Regulation of refrigerant gases, refrigerant fluids, freons
Since the end of the 1980s, the preservation of the environment and the reduction of greenhouse gases have become real concerns for the planet. The Montreal and Kyoto Protocols, ratified by the European Union and translated into regulations for refrigerant gases, have led to the supervision of the use of refrigerant fluids. In the vast majority of cases, compliance with these regulations is facilitated by the use of refrigerant gas detection systems as well as by periodic checks.
The F-Gas regulation
The F-Gas regulation (for fluorinated gases) in effect in the European Union aims to reduce the Union's environmental impact by reducing emissions of fluorinated gases (CFCs, HCFCs, HFCs & HFOs) with a high GWP (Global Warming Potential) into the atmosphere. It applies to all fluorinated gases and reflects a real commitment by refrigeration professionals and public authorities in the fight against greenhouse gases and destroyers of the ozone layer.
Hydrofluorocarbons are fluorinated gases, composed of carbon, fluorine and hydrogen atoms. They are among the six main greenhouse gases listed in the Kyoto Protocol and contribute to global warming. They are subject to the Freon F-GAS regulation, which aims at their reduction.
The F-Gas regulation includes a ban on certain refrigerants (such as R22), gases with a GWP of more than 2500 and gases with a charge of more than 40 Teq CO2 (ton equivalent carbon). These restrictions also include a ban on recharging old installations with banned gases. It also regulates the use of refrigerant fluids by imposing a regular control of the installations and the implementation of a monitoring system with the installation of refrigerant fluids leak detectors.
Kyoto Protocol & greenhouse gases
Adopted on December 11, 1997 by 38 industrialized countries - including France - and entered into force on February 16, 2005, when at least 55 countries (representing 55% of CO2 emissions) had ratified it, the Kyoto Protocol (Japan) is a commitment to reduce emissions of 6 greenhouse gases: CO2 (carbon dioxide), CH4 (methane), N2O (nitric oxide), HFC (hydrofluorocarbon), PFC (perfluorocarbons) and SF6 (sulfur hexafluoride).
GWP: Global Warming Potential
All HFC fluids (hydrofluorocarbons refrigerants) have been classified by a Global Warming Potential (GWP). It is in fact an indication of the harmfulness of a gas in relation to the greenhouse effect and this in a determined time. The reference fluid is CO2 whose GWP is equal to 1. Below, a summary table of the main HFCs with their GWP for a period of 100 years:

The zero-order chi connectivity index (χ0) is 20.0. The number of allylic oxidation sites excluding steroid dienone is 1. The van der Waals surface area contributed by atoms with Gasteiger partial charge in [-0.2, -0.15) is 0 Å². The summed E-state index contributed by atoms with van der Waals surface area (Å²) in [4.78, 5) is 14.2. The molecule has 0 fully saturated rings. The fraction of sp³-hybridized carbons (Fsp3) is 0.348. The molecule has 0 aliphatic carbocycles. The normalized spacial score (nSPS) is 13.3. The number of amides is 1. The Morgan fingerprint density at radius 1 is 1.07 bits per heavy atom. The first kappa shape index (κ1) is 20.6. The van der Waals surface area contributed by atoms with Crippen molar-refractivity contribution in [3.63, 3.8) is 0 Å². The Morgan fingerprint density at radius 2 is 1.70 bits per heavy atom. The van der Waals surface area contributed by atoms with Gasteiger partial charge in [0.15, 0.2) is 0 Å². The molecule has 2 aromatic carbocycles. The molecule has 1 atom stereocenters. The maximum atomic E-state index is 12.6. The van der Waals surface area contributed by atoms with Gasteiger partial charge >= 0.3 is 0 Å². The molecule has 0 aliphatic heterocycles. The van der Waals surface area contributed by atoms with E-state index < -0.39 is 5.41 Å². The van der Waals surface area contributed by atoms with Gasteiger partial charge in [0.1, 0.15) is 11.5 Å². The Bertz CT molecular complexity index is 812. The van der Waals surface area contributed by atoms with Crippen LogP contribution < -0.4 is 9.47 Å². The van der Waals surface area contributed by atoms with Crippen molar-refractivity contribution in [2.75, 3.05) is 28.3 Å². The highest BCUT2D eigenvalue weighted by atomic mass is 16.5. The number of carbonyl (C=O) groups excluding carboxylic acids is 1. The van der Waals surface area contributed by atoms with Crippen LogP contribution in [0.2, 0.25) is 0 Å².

Refrigerant gas detectors and tightness control
The current regulation on fluorinated gases has been in force since January 1, 2015 and aims to progressively reduce the use of hydrofluorocarbons (HFCs), used in particular in refrigeration systems such as heat pumps, air conditioners (air conditioning), refrigerators and freezers (domestic or commercial), evaporators, etc. The goal is a 79% reduction by 2030, 3 important points stand out:
All operators must ensure that their equipment containing a quantity of refrigerant equal to or higher than 5 tons of CO2 equivalent is checked by a certified person every 12 to 24 months. For a quantity equal to or higher than 50 tons and lower than 500, this verification must be done every 6 to 12 months. Above 500 tons of CO2 equivalent, the verification must be done every 3 to 6 months.
Refrigerant fluids leak detection
For all refrigeration equipment, heat pumps or fire protection systems with more than 500 tons of CO2 equivalent, it is mandatory to install a leak detection system with an alarm, checked every 12 months. A refrigerant fluids leak detection system is a simple way to meet these requirements, providing continuous monitoring of the refrigeration system.
For homes, offices, housing and establishments receiving the public and using an air conditioning network, the installation of an air conditioning gas detector for inhabited spaces is recommended.
Reduction of the availability on the market
In addition, installations containing HFCs will experience a progressive restriction on the market. Since 2015, domestic refrigerators and freezers containing an HFC with a GWP higher or equal to 15 are restricted. This restriction is expected to expand over time to commercial installations with a GWP of 150 or more.